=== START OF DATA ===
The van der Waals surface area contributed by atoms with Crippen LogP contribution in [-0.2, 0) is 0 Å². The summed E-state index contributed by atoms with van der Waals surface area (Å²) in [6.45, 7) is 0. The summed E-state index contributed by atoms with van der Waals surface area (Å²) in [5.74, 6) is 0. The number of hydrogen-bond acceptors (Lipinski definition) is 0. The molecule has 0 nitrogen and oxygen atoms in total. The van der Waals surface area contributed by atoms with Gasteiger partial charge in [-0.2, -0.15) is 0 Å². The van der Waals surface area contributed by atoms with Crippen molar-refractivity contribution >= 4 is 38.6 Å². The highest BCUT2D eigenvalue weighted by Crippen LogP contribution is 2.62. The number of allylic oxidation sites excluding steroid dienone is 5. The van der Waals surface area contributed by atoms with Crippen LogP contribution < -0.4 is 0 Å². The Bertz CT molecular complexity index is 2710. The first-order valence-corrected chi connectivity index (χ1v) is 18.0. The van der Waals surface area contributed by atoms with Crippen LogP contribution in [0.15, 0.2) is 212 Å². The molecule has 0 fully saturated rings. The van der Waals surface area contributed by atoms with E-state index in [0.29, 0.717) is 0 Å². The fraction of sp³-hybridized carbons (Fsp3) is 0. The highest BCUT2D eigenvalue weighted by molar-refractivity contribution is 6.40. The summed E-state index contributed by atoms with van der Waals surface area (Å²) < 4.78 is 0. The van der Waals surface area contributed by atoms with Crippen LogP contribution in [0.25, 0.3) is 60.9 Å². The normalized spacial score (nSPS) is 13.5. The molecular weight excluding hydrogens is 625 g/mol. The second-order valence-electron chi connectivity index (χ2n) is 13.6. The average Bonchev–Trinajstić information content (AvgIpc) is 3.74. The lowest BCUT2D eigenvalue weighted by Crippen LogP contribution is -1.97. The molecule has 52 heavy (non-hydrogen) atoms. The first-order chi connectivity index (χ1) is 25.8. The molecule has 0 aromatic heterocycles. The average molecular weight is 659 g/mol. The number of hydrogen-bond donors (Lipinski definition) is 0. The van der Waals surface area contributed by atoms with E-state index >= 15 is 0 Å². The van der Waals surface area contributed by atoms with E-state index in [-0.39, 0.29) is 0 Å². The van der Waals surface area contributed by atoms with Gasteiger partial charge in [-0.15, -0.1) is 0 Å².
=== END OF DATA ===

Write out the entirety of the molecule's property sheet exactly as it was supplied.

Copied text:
The van der Waals surface area contributed by atoms with Crippen LogP contribution in [-0.2, 0) is 0 Å². The summed E-state index contributed by atoms with van der Waals surface area (Å²) in [6.45, 7) is 0. The summed E-state index contributed by atoms with van der Waals surface area (Å²) in [5.74, 6) is 0. The number of hydrogen-bond acceptors (Lipinski definition) is 0. The molecule has 0 nitrogen and oxygen atoms in total. The van der Waals surface area contributed by atoms with Gasteiger partial charge in [-0.2, -0.15) is 0 Å². The van der Waals surface area contributed by atoms with Crippen molar-refractivity contribution >= 4 is 38.6 Å². The highest BCUT2D eigenvalue weighted by Crippen LogP contribution is 2.62. The number of allylic oxidation sites excluding steroid dienone is 5. The van der Waals surface area contributed by atoms with Crippen LogP contribution < -0.4 is 0 Å². The Bertz CT molecular complexity index is 2710. The first-order valence-corrected chi connectivity index (χ1v) is 18.0. The van der Waals surface area contributed by atoms with Crippen LogP contribution in [0.15, 0.2) is 212 Å². The molecule has 0 fully saturated rings. The van der Waals surface area contributed by atoms with E-state index in [0.29, 0.717) is 0 Å². The fraction of sp³-hybridized carbons (Fsp3) is 0. The highest BCUT2D eigenvalue weighted by molar-refractivity contribution is 6.40. The summed E-state index contributed by atoms with van der Waals surface area (Å²) < 4.78 is 0. The van der Waals surface area contributed by atoms with Crippen LogP contribution in [0.25, 0.3) is 60.9 Å². The normalized spacial score (nSPS) is 13.5. The molecular weight excluding hydrogens is 625 g/mol. The second-order valence-electron chi connectivity index (χ2n) is 13.6. The average Bonchev–Trinajstić information content (AvgIpc) is 3.74. The lowest BCUT2D eigenvalue weighted by Crippen LogP contribution is -1.97. The molecule has 52 heavy (non-hydrogen) atoms. The first-order chi connectivity index (χ1) is 25.8. The molecule has 0 aromatic heterocycles. The average molecular weight is 659 g/mol. The number of hydrogen-bond donors (Lipinski definition) is 0. The van der Waals surface area contributed by atoms with E-state index >= 15 is 0 Å². The van der Waals surface area contributed by atoms with E-state index in [-0.39, 0.29) is 0 Å². The van der Waals surface area contributed by atoms with Gasteiger partial charge in [-0.15, -0.1) is 0 Å².